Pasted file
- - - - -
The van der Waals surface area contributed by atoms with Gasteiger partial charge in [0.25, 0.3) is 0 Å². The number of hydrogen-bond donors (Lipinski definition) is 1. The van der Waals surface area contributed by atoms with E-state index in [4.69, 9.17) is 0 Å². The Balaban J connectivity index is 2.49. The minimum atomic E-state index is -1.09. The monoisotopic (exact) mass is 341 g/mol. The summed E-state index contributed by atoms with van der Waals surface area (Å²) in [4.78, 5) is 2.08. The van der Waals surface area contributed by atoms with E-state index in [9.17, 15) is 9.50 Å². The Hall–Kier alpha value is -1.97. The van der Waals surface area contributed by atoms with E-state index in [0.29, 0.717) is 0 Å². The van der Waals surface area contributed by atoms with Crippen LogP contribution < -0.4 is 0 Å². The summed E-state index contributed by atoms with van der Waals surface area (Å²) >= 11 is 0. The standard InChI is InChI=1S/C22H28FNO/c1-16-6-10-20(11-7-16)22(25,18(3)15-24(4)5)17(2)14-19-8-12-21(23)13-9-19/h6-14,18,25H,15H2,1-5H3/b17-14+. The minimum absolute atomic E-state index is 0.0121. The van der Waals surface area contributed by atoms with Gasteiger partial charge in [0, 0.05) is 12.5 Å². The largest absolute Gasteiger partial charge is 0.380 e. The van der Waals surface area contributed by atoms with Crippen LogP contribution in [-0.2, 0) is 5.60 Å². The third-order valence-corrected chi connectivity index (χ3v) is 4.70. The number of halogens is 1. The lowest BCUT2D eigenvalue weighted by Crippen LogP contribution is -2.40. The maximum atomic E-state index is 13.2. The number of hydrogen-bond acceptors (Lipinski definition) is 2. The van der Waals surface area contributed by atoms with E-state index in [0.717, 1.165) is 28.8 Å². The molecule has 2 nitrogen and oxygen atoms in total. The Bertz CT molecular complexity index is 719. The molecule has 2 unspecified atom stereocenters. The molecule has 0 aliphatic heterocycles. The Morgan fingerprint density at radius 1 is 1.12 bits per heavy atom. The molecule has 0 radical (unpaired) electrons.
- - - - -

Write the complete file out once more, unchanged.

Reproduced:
The van der Waals surface area contributed by atoms with Gasteiger partial charge in [0.25, 0.3) is 0 Å². The number of hydrogen-bond donors (Lipinski definition) is 1. The van der Waals surface area contributed by atoms with E-state index in [4.69, 9.17) is 0 Å². The Balaban J connectivity index is 2.49. The minimum atomic E-state index is -1.09. The monoisotopic (exact) mass is 341 g/mol. The summed E-state index contributed by atoms with van der Waals surface area (Å²) in [4.78, 5) is 2.08. The van der Waals surface area contributed by atoms with E-state index in [9.17, 15) is 9.50 Å². The Hall–Kier alpha value is -1.97. The van der Waals surface area contributed by atoms with E-state index in [0.29, 0.717) is 0 Å². The van der Waals surface area contributed by atoms with Crippen LogP contribution < -0.4 is 0 Å². The summed E-state index contributed by atoms with van der Waals surface area (Å²) >= 11 is 0. The standard InChI is InChI=1S/C22H28FNO/c1-16-6-10-20(11-7-16)22(25,18(3)15-24(4)5)17(2)14-19-8-12-21(23)13-9-19/h6-14,18,25H,15H2,1-5H3/b17-14+. The minimum absolute atomic E-state index is 0.0121. The van der Waals surface area contributed by atoms with Gasteiger partial charge in [0, 0.05) is 12.5 Å². The largest absolute Gasteiger partial charge is 0.380 e. The van der Waals surface area contributed by atoms with Crippen LogP contribution in [-0.2, 0) is 5.60 Å². The third-order valence-corrected chi connectivity index (χ3v) is 4.70. The number of halogens is 1. The lowest BCUT2D eigenvalue weighted by Crippen LogP contribution is -2.40. The maximum atomic E-state index is 13.2. The number of hydrogen-bond acceptors (Lipinski definition) is 2. The van der Waals surface area contributed by atoms with E-state index in [0.717, 1.165) is 28.8 Å². The molecule has 2 nitrogen and oxygen atoms in total. The Bertz CT molecular complexity index is 719. The molecule has 2 unspecified atom stereocenters. The molecule has 0 aliphatic heterocycles. The Morgan fingerprint density at radius 1 is 1.12 bits per heavy atom. The molecule has 0 radical (unpaired) electrons.